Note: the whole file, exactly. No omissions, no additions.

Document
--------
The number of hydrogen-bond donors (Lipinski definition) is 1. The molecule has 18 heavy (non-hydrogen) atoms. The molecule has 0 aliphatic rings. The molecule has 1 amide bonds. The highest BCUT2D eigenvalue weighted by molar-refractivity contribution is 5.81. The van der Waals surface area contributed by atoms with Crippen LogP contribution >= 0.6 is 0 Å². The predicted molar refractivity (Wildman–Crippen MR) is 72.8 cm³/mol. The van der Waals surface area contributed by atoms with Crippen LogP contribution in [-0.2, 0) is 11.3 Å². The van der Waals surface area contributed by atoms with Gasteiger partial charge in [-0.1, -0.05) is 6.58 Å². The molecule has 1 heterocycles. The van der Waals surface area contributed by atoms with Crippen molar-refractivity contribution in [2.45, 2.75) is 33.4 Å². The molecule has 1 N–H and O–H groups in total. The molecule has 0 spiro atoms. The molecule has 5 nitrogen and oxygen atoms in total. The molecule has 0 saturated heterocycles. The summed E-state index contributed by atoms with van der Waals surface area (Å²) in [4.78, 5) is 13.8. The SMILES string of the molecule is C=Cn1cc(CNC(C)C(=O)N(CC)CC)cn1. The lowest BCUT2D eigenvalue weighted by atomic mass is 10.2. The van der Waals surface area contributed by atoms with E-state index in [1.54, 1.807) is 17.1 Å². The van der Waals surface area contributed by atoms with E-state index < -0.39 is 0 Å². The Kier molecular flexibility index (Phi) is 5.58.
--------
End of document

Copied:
The number of hydrogen-bond donors (Lipinski definition) is 1. The molecule has 18 heavy (non-hydrogen) atoms. The molecule has 0 aliphatic rings. The molecule has 1 amide bonds. The highest BCUT2D eigenvalue weighted by molar-refractivity contribution is 5.81. The van der Waals surface area contributed by atoms with Crippen LogP contribution >= 0.6 is 0 Å². The predicted molar refractivity (Wildman–Crippen MR) is 72.8 cm³/mol. The van der Waals surface area contributed by atoms with Crippen LogP contribution in [-0.2, 0) is 11.3 Å². The van der Waals surface area contributed by atoms with Gasteiger partial charge in [-0.1, -0.05) is 6.58 Å². The molecule has 1 heterocycles. The van der Waals surface area contributed by atoms with Crippen molar-refractivity contribution in [2.45, 2.75) is 33.4 Å². The molecule has 1 N–H and O–H groups in total. The molecule has 0 spiro atoms. The molecule has 5 nitrogen and oxygen atoms in total. The molecule has 0 saturated heterocycles. The summed E-state index contributed by atoms with van der Waals surface area (Å²) in [4.78, 5) is 13.8. The SMILES string of the molecule is C=Cn1cc(CNC(C)C(=O)N(CC)CC)cn1. The lowest BCUT2D eigenvalue weighted by atomic mass is 10.2. The van der Waals surface area contributed by atoms with E-state index in [1.54, 1.807) is 17.1 Å². The van der Waals surface area contributed by atoms with E-state index < -0.39 is 0 Å². The Kier molecular flexibility index (Phi) is 5.58.